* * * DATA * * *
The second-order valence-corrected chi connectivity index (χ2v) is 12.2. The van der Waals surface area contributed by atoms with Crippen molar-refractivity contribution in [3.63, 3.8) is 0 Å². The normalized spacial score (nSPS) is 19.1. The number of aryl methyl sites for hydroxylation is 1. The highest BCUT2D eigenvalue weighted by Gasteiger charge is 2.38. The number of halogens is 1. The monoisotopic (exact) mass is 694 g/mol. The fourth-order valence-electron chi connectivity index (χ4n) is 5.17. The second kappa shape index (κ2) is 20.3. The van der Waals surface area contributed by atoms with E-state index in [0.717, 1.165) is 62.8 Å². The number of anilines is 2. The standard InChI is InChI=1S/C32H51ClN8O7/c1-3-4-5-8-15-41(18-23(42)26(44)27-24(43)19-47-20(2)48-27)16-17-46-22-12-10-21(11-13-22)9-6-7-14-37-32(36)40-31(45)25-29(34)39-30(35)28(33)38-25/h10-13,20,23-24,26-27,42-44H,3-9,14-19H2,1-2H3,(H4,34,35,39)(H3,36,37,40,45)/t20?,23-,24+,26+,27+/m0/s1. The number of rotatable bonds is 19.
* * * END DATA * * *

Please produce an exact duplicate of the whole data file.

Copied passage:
The second-order valence-corrected chi connectivity index (χ2v) is 12.2. The van der Waals surface area contributed by atoms with Crippen molar-refractivity contribution in [3.63, 3.8) is 0 Å². The normalized spacial score (nSPS) is 19.1. The number of aryl methyl sites for hydroxylation is 1. The highest BCUT2D eigenvalue weighted by Gasteiger charge is 2.38. The number of halogens is 1. The monoisotopic (exact) mass is 694 g/mol. The fourth-order valence-electron chi connectivity index (χ4n) is 5.17. The second kappa shape index (κ2) is 20.3. The van der Waals surface area contributed by atoms with E-state index in [0.717, 1.165) is 62.8 Å². The number of anilines is 2. The standard InChI is InChI=1S/C32H51ClN8O7/c1-3-4-5-8-15-41(18-23(42)26(44)27-24(43)19-47-20(2)48-27)16-17-46-22-12-10-21(11-13-22)9-6-7-14-37-32(36)40-31(45)25-29(34)39-30(35)28(33)38-25/h10-13,20,23-24,26-27,42-44H,3-9,14-19H2,1-2H3,(H4,34,35,39)(H3,36,37,40,45)/t20?,23-,24+,26+,27+/m0/s1. The number of rotatable bonds is 19.